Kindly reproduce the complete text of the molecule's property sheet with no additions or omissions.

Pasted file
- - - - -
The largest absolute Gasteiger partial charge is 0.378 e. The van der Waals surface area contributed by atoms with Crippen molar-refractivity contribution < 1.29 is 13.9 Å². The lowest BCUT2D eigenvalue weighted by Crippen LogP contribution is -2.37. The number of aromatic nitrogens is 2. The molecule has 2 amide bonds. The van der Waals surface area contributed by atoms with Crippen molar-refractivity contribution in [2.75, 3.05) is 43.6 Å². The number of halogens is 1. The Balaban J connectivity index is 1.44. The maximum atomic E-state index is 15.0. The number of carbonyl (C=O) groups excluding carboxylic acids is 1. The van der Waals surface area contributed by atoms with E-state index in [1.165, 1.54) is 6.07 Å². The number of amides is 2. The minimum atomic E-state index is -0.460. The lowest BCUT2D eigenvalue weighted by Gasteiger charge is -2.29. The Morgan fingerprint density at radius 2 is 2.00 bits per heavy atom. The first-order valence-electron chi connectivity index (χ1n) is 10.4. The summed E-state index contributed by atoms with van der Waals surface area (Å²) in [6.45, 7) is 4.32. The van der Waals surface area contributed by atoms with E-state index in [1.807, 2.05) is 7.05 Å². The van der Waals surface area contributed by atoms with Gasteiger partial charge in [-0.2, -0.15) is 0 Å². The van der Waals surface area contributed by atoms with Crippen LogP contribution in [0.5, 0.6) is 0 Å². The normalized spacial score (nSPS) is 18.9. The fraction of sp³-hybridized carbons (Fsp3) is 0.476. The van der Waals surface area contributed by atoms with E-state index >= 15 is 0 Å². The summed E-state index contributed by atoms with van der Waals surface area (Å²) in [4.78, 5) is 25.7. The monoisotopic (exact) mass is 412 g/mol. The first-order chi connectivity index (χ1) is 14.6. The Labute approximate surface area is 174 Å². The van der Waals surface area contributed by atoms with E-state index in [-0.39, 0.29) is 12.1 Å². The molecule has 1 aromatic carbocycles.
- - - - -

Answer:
The largest absolute Gasteiger partial charge is 0.378 e. The van der Waals surface area contributed by atoms with Crippen molar-refractivity contribution < 1.29 is 13.9 Å². The lowest BCUT2D eigenvalue weighted by Crippen LogP contribution is -2.37. The number of aromatic nitrogens is 2. The molecule has 2 amide bonds. The van der Waals surface area contributed by atoms with Crippen molar-refractivity contribution in [2.75, 3.05) is 43.6 Å². The number of halogens is 1. The Balaban J connectivity index is 1.44. The maximum atomic E-state index is 15.0. The number of carbonyl (C=O) groups excluding carboxylic acids is 1. The van der Waals surface area contributed by atoms with E-state index in [1.165, 1.54) is 6.07 Å². The number of amides is 2. The minimum atomic E-state index is -0.460. The lowest BCUT2D eigenvalue weighted by Gasteiger charge is -2.29. The Morgan fingerprint density at radius 2 is 2.00 bits per heavy atom. The first-order valence-electron chi connectivity index (χ1n) is 10.4. The summed E-state index contributed by atoms with van der Waals surface area (Å²) in [6.45, 7) is 4.32. The van der Waals surface area contributed by atoms with E-state index in [1.807, 2.05) is 7.05 Å². The van der Waals surface area contributed by atoms with Gasteiger partial charge in [-0.2, -0.15) is 0 Å². The van der Waals surface area contributed by atoms with Crippen LogP contribution in [0.5, 0.6) is 0 Å². The normalized spacial score (nSPS) is 18.9. The fraction of sp³-hybridized carbons (Fsp3) is 0.476. The van der Waals surface area contributed by atoms with E-state index >= 15 is 0 Å². The summed E-state index contributed by atoms with van der Waals surface area (Å²) in [4.78, 5) is 25.7. The monoisotopic (exact) mass is 412 g/mol. The first-order chi connectivity index (χ1) is 14.6. The Labute approximate surface area is 174 Å². The van der Waals surface area contributed by atoms with E-state index in [-0.39, 0.29) is 12.1 Å². The molecule has 1 aromatic carbocycles.